Pulmonary hypertension prognosis refers to the outcome of pulmonary hypertension, risk of complications, duration, probable outcome, recovery prospects, how long the recovery period can be, survival rates, death rates and other related outcomes.
As you know, primary pulmonary hypertension is a rare condition that causes just as primary hypertension are unknown. Secondary pulmonary hypertension has known causes such as cardian and extrathoraic conditions. Since the condition is very rare, it affects less than one percent of people in the United States. The disorder has 300 cases every year in America. There are some experts that indicate that the true incident of the condition remains unknown.
Pulmonary hypertension prognosis studies almost led doctors to conclude that the disorder was only for young women. This is because the greater number of incidence was in women between 21 to 40 years old. However, it is now known that it affects men and women of all ages from very young children to the elderly inclusive of racial and different ethnic background factors.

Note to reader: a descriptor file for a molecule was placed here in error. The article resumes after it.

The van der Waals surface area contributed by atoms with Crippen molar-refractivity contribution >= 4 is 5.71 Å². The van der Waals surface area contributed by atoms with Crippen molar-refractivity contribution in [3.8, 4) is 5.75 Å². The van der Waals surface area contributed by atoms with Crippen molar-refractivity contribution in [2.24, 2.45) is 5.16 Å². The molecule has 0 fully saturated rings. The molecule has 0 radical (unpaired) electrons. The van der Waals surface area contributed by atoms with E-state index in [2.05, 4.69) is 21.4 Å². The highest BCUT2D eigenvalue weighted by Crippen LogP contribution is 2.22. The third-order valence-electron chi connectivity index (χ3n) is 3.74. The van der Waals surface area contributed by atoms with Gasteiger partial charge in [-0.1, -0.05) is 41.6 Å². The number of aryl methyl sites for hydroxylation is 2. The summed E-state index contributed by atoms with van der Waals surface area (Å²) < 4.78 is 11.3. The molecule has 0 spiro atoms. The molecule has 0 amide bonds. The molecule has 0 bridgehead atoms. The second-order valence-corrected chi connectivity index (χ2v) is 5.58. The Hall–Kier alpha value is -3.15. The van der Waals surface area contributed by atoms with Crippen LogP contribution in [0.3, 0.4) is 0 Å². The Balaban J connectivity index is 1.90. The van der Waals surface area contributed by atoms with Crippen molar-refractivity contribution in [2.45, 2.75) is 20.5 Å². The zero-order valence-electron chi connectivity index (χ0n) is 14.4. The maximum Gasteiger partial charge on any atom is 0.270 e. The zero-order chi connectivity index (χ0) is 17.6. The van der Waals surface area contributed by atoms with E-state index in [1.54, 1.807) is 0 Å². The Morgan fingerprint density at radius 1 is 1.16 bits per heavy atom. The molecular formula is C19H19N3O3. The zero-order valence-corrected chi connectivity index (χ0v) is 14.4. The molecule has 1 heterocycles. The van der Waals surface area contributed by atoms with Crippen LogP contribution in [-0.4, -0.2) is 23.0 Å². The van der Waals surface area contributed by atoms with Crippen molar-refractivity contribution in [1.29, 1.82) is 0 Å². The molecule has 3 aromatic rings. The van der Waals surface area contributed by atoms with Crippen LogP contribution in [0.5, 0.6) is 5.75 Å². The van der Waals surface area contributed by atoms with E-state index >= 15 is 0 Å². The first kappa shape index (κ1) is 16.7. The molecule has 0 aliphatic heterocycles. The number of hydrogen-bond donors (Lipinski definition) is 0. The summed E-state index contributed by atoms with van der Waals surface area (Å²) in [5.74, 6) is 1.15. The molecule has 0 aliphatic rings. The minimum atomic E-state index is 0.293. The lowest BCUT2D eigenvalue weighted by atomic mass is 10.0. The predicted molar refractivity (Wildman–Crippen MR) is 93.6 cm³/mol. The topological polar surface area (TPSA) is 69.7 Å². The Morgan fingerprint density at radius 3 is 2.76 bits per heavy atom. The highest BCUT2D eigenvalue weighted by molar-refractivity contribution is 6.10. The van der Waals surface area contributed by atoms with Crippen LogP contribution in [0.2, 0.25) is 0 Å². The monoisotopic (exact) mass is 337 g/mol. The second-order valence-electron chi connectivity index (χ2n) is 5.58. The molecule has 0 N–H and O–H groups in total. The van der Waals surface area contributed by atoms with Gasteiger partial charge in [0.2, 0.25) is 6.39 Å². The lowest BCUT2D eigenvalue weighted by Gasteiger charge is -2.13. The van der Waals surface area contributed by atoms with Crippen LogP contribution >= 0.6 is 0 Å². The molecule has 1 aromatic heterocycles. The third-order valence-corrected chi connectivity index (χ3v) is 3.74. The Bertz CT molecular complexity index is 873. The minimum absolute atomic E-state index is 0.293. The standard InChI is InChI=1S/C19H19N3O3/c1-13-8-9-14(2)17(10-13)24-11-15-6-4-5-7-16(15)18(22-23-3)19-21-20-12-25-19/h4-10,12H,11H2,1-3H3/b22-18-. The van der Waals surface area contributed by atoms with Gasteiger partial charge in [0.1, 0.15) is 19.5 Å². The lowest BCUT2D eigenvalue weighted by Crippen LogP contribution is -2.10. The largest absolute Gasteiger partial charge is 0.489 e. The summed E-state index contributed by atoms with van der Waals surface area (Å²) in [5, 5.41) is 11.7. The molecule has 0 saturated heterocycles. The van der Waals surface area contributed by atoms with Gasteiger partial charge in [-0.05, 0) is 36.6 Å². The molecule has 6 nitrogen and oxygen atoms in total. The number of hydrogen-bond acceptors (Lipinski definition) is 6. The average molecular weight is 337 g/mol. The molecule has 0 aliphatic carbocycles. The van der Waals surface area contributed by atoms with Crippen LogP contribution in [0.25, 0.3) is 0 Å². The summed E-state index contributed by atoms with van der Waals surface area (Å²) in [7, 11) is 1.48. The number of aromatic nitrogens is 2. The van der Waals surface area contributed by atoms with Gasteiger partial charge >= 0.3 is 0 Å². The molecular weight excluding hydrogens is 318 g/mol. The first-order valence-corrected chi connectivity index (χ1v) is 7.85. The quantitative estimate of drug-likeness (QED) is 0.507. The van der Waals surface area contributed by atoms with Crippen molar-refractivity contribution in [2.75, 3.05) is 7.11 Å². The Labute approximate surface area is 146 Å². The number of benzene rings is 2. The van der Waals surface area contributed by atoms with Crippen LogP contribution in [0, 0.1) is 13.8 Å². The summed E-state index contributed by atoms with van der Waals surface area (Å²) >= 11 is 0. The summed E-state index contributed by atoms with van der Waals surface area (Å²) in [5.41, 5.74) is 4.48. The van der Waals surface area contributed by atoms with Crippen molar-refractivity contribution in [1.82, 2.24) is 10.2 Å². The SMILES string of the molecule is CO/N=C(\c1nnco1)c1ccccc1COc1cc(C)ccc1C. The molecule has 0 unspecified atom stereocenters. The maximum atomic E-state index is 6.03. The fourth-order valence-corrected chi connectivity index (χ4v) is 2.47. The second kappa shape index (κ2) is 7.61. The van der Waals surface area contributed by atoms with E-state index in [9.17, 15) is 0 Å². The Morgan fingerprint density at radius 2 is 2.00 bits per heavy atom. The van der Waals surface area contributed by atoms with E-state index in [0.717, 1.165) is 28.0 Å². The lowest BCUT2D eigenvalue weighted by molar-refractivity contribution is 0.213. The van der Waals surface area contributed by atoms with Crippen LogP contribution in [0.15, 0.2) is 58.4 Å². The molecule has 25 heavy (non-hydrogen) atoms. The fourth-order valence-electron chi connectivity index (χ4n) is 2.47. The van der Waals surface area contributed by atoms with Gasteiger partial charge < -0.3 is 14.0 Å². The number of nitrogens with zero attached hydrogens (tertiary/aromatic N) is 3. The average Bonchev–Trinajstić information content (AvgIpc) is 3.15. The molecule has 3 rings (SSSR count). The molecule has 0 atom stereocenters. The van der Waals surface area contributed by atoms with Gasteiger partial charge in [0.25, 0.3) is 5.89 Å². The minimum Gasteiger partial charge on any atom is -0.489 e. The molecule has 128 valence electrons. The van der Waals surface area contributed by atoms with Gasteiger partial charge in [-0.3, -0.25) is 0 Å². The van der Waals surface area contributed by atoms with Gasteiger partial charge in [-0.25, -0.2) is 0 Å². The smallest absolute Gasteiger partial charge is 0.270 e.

Pulmonary hypertension prognosis course of the disorder is believed that it begins with injury occurring to the andothelial cells a layer of cells lining small blood vessels found in the lungs. The reason of this injury occurs in the first place is unknown. The changes were then introduced by the influences of the injury the interaction between endothelial cells and smooth muscle cells in the vessel walls. This has the overall effect of narrowing the vessels. Many doctors believe that this interactions leads to the development of additional amounts of tissue in the walls of the pulmonary arteries.
According to pulmonary hypertension prognosis, the median duration of survival after diagnosis is just under 3 years. However, this figure varies quite significantly. Since treatments are more advanced today, patients which do not have right ventricle dysfunction can even survive for up to 10 years with effective pulmonary hypertension treatment.